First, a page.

Dads & Daughters & Body Image: Part 2

StLouisA.jpgLooking for ways to boost your daughter’s confidence?

Dr. Margo D. Maine’s book  Father Hunger: Fathers, Daughters, and the Pursuit of Thinness, has simple ideas on how dads and stepdads can help in the realm of body image.

Here’s the second round of tips (I shared the first the first round here; look for more tomorrow):

7. Teach her to say no and set limits. This will prepare her for situations that might compromise or even endanger her.

8. Help your daughter develop values other than consumerism. Share some of yours and create opportunities to enjoy nature, reading, the arts, sports, music, cultivation of friendships, volunteerism, or other activities.

9. Show respect for real women of substance. Be aware of your attitudes toward women, their appearance, and their achievements. Point out the contributions women make in your community or family.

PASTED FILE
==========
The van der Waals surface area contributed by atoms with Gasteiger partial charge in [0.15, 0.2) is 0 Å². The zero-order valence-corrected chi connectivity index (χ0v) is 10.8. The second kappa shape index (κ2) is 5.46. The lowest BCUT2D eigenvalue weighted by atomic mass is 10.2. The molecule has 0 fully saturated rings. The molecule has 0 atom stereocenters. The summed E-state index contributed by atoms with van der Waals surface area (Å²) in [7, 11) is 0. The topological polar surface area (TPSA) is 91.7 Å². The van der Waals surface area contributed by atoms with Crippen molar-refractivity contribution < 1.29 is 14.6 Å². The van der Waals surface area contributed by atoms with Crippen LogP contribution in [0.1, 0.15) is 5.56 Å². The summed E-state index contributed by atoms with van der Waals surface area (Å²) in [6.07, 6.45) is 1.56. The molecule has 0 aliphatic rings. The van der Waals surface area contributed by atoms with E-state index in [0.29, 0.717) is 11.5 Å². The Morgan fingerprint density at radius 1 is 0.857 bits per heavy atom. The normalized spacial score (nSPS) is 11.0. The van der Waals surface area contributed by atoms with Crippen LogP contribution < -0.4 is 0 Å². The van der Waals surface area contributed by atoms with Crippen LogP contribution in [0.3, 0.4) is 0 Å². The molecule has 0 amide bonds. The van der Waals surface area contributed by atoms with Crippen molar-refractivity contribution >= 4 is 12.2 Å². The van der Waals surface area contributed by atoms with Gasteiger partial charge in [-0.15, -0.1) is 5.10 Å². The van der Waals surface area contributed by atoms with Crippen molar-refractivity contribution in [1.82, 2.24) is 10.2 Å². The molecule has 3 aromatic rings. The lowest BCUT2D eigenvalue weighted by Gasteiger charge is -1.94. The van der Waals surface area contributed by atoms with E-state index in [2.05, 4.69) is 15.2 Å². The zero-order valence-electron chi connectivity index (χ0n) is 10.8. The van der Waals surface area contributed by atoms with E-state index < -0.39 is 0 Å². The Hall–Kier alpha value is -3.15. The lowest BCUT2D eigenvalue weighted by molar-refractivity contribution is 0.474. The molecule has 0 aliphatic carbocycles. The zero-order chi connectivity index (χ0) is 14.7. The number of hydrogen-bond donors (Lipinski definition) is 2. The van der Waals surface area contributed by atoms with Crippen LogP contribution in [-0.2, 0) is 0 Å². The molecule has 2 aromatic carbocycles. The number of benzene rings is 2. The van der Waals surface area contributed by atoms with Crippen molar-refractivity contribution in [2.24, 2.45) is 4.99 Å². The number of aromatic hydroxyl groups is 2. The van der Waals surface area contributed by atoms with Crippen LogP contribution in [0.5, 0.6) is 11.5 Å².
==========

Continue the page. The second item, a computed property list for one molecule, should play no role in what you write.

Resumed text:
10. Watch what you say about women’s bodies. Criticizing women’s weight and appearance has become a normal activity; you may not realize the power of what you say to your daughter.

11. Be Your Brother’s Keeper. Challenge your male friends and associates when they show disrespect for women, objectify them, or make sexist remarks. A little bit of this can go a long way to helping to create a better world for your daughter.

12. Promote respect for all shapes and sizes. Weightism is rampant today. Take stock of your attitudes toward fat people. Become aware of your prejudices and work to change them.

13. Examine your own weight, eating, or body image issues. Men are not immune to these concerns, as they are experiencing more and more pressure around appearance today. Make peace with your own body and treat it well.

14. Maintain a diet-free home. Encourage enjoyment of food, moderate exercise, and a healthy, balanced lifestyle. Rules about food only backfire and contribute to eating and weight problems.

15. Emphasize inner beauty. Talk about what you value in people and in her. Help her to see that she is more than an image to you.

16. Become more media-literate. Discuss unrealistic images when you see them on billboards, TV or at the movies. Help her to identify and reject the distortions in visual media. Join organizations like the Campaign for Commercial-Free Childhood.

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